Clebsch representation

In physics and mathematics, the Clebsch representation of an arbitrary three-dimensional vector field is:[1][2]

where the scalar fields and are known as Clebsch potentials[3] or Monge potentials,[4] named after Alfred Clebsch (1833–1872) and Gaspard Monge (1746–1818), and is the gradient operator.


In fluid dynamics and plasma physics, the Clebsch representation provides a means to overcome the difficulties to describe an inviscid flow with non-zero vorticity – in the Eulerian reference frame – using Lagrangian mechanics and Hamiltonian mechanics.[5][6][7] At the critical point of such functionals the result is the Euler equations, a set of equations describing the fluid flow. Note that the mentioned difficulties do not arise when describing the flow through a variational principle in the Lagrangian reference frame. In case of surface gravity waves, the Clebsch representation leads to a rotational-flow form of Luke's variational principle.[8]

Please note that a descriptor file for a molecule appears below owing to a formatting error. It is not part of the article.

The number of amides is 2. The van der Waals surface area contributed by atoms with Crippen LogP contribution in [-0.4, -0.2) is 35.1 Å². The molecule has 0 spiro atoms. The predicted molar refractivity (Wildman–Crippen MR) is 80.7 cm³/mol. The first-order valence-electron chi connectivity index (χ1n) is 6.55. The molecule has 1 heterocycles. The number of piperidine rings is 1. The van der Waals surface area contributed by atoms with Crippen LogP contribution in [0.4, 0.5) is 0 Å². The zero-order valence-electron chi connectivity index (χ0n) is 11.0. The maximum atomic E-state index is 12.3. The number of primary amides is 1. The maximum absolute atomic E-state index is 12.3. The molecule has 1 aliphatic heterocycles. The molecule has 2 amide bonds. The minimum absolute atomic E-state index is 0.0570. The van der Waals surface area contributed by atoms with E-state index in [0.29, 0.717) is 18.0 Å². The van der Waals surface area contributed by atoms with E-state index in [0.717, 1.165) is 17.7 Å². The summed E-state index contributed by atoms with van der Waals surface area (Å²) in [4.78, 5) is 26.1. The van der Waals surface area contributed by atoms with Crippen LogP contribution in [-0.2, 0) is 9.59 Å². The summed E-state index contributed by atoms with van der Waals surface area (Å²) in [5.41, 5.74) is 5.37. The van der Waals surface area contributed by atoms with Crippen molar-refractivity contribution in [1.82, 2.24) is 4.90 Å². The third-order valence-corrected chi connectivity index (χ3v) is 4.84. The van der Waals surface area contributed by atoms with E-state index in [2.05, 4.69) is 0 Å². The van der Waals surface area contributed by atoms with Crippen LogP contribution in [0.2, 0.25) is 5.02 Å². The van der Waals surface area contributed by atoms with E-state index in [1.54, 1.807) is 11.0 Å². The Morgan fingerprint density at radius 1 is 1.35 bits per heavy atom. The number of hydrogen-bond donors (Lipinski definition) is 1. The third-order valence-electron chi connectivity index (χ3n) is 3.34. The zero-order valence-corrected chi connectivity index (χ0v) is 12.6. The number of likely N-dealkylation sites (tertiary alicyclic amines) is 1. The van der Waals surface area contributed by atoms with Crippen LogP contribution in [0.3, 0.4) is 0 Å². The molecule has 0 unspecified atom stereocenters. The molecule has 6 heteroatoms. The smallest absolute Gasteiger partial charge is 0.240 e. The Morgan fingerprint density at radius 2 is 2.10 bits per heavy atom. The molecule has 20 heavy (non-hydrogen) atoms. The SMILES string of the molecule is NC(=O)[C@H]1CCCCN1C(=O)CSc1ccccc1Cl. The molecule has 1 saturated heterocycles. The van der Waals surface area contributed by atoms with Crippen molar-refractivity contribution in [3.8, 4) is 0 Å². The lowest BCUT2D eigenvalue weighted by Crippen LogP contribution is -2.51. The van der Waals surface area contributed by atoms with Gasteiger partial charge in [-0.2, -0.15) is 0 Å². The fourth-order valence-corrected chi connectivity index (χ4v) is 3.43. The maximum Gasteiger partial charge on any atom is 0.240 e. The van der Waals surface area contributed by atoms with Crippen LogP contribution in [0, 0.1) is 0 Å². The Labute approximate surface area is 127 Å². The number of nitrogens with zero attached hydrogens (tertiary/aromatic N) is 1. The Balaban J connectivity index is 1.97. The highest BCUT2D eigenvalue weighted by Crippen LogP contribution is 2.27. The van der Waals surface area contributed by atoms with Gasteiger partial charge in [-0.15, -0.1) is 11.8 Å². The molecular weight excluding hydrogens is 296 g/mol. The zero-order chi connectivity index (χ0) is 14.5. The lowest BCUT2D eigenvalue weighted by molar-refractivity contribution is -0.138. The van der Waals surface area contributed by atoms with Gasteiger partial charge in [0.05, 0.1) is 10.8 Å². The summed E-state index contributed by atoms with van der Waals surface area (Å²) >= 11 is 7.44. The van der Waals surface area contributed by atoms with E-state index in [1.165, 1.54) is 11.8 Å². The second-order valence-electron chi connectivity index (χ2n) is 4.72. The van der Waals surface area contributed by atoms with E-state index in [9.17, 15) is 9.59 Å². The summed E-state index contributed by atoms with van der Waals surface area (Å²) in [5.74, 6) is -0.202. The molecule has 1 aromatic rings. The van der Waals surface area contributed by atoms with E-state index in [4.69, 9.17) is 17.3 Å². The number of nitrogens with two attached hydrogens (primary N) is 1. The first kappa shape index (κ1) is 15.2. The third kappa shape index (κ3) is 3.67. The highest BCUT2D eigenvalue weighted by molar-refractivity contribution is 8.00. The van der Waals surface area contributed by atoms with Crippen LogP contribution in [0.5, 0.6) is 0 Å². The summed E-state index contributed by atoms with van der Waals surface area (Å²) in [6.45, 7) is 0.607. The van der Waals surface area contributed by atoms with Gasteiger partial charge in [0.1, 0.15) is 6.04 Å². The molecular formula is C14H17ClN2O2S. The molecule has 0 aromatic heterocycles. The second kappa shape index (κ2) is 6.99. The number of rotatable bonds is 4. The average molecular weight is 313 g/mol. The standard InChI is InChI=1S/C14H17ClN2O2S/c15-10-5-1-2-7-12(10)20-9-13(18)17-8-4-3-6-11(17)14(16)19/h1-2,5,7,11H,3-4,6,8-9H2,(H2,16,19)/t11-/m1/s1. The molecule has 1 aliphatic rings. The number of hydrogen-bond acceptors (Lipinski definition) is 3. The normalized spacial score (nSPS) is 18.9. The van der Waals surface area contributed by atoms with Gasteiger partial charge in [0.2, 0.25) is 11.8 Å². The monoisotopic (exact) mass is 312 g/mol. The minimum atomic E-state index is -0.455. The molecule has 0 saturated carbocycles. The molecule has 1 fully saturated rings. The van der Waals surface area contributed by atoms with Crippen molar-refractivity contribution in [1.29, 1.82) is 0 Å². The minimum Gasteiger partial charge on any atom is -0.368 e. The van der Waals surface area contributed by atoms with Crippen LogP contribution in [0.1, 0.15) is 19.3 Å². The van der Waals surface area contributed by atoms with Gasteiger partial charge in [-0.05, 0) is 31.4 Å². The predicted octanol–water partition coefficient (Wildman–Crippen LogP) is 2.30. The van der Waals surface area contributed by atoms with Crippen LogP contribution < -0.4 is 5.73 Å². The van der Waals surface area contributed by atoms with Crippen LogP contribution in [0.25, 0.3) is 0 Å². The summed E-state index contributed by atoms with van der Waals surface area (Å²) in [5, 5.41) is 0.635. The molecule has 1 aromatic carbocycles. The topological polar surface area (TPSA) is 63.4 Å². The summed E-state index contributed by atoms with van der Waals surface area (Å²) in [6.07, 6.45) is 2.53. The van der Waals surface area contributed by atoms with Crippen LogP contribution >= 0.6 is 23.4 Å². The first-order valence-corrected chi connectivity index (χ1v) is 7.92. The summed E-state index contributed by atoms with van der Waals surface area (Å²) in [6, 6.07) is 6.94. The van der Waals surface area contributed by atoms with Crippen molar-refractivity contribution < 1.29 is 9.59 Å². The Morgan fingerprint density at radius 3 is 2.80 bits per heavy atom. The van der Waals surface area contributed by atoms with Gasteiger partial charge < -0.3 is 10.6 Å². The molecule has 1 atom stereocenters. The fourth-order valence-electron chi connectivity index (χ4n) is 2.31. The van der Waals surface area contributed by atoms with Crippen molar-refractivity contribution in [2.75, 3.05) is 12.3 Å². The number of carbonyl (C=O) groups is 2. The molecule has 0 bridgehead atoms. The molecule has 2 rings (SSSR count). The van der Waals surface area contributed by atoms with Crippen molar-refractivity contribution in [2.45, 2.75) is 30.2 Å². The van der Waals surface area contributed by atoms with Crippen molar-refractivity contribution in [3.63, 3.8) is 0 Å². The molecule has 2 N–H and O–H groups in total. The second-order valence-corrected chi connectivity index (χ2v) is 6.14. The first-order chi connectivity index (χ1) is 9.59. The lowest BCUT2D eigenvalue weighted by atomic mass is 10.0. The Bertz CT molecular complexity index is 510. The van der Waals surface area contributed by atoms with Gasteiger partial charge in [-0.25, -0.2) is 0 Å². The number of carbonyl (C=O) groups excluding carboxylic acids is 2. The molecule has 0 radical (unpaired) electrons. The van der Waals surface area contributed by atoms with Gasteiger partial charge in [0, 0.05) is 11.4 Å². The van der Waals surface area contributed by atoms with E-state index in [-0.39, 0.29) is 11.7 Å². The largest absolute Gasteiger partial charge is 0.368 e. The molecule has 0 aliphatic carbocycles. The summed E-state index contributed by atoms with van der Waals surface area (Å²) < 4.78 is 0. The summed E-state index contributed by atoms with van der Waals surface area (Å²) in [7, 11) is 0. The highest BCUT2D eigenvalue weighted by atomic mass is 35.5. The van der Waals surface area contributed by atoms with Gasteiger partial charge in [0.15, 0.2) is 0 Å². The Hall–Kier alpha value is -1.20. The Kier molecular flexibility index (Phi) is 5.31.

For the Clebsch representation to be possible, the vector field has (locally) to be bounded, continuous and sufficiently smooth. For global applicability has to decay fast enough towards infinity.[9] The Clebsch decomposition is not unique, and (two) additional constraints are necessary to uniquely define the Clebsch potentials.[1] Since is in general not solenoidal, the Clebsch representation does not in general satisfy the Helmholtz decomposition.[10]


The vorticity is equal to[2]

with the last step due to the vector calculus identity So the vorticity is perpendicular to both and while further the vorticity does not depend on



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